Liquor stores in Connecticut—not licensed cannabis retail stores—are selling THC-infused drinks such as seltzers legally, due to a legal loophole regarding dosages listed on the cans.
Cannabis retail stores are selling cans listed as one serving, but the same cans of cannabis-infused seltzer, usually running in sizes from 7.5 – 12 ounces, are labeled as five servings in a package at a liquor store or market.
All they have to do is ensure that each serving contains less than 1 mg of THC per serving and they can sell the seltzers without violating state law. CT Insider reports that when the drinks are labeled as five servings rather than one, they are technically legal to be sold anywhere in the state, so long as other elements of the packaging are in line with state rules.
“You can sell that in a local convenience store. It’s a seltzer. It doesn’t have any alcohol in it. It is a non-alcoholic beverage,” said Larry Cafero, Wine & Spirits Wholesalers of Connecticut executive director, and former Republican leader in Connecticut’s House of Representatives. “The manufacturer, in order to get around a Connecticut law, is creating stickers that turns a 12-ounce can that they had initially labeled as one serving into multiple servings, so that they could comply with the THC-per-serving standard.”
“So, we have this little loophole,” he said.
State authorities confirmed they are operating within the scope of law.
Connecticut’s Department of Consumer Protection (DCP) clarified that the drinks are indeed legal. “A package containing less than 1 milligram of THC per serving and less than 5 milligram per package is not considered cannabis, and may be produced and sold without a license,” DCP spokesperson Kaitlyn Krasselt confirmed.
Connecticut legalized adult-use cannabis in 2021 and later became available for purchase by adults at retail outlets in January 2023. Connecticut Governor Ned Lamont signed legislation to legalize adult-use cannabis in June 2021, ending the prohibition on possession of cannabis by adults 21 and older and creating a framework for regulated adult-use cannabis sales. The bill also included restorative justice and social equity measures, including provisions that led to the expungement of nearly 43,000 marijuana-related convictions.
“This is constantly evolving, and we realized as a committee that we’ve got to get further ahead of this so that’s why this session we’re going to be changing that definition to make it even just a more bright line rule,” said state Rep. Michael D’Agostino (D-Hamden), who is also chairman of the legislature’s general law committee.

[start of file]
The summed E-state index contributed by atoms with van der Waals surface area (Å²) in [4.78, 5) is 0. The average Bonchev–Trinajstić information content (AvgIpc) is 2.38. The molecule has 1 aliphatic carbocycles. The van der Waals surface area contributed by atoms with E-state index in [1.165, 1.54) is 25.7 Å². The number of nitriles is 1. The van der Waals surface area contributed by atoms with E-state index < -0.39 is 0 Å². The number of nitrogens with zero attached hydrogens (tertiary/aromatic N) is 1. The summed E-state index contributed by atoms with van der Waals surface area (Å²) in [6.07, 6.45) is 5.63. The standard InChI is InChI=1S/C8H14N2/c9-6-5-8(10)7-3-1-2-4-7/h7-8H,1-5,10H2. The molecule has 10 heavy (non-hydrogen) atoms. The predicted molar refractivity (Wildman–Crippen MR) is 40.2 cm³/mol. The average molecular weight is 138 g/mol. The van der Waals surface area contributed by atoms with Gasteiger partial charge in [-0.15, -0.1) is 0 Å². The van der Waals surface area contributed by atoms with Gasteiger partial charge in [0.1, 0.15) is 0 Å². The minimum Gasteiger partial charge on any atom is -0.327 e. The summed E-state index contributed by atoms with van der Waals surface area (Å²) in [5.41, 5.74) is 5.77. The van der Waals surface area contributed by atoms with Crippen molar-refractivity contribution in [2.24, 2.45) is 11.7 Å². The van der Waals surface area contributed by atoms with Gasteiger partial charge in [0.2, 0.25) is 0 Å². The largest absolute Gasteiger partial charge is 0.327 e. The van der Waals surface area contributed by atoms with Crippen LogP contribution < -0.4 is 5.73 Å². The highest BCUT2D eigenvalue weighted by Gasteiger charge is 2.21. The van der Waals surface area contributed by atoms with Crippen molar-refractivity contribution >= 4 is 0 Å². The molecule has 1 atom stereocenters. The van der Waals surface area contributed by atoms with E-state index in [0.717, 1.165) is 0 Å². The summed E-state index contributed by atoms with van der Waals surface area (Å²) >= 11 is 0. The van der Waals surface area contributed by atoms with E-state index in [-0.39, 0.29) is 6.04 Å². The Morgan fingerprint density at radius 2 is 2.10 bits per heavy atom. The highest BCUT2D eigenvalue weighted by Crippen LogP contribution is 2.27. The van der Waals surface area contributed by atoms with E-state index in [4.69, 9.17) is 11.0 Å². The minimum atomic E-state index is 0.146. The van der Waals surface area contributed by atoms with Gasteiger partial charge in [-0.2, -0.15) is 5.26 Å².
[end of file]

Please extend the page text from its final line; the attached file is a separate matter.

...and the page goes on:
The current plan is to drop the THC limit to .5 mg per container, D’Agostino said. Any products containing more THC than that would only be available in licensed cannabis retail outlets.
“The question is, what is cannabis or not cannabis right now? The products that do not meet the definition, i.e. under 5 milligrams of THC per container, are not cannabis and therefore they’re not subject to the cannabis laws,” D’Agostino said. “But once we change this and lower the threshold, even more of those laws will apply.”
DCP issued further guidance recently to liquor stores in the state, clarifying that while THC-infused seltzers are legal to sell, they cannot be labeled as “cannabis.” That includes seltzers labeled as “canna-beverage.” As a result, some liquor stores began removing products from their shelves after receiving the guidance.
The legislative session convenes Feb. 7.
Connecticut Doubles Limit on Cannabis Transactions
Cannabis consumers in the state are now able to purchase larger amounts per transaction. Connecticut’s cannabis regulatory agency announced in November 2023 that it is increasing the amount of cannabis that can be bought in a single transaction by doubling the state’s limit on recreational marijuana purchases. Under the new regulations approved by the Connecticut DCP, adult-use cannabis consumers will be permitted to purchase up to a half-ounce, or about 14 grams, of cannabis flower or its equivalent beginning in December 2023.
Medical cannabis in the state is another story. The limit on purchases of medical cannabis has not been changed. It remains at 5 ounces of cannabis flower or the equivalent monthly, with no limits on purchases in a single transaction.
“DCP has continually reviewed available supply and demand since prior to the launch of the adult-use cannabis industry in January 2023,” DCP Commissioner Bryan T. Cafferelli said in a statement. “As more retailers, production companies and other supply chain licensees have come online, the capacity of the industry has increased. We are confident this measured approach to adult-use sales has resulted in a healthy market for businesses, and a safe and fair marketplace for adult-use cannabis consumers and medical marijuana patients.”
Details are being ironed out regarding where cannabis seltzers can be sold in the state. (Full Story)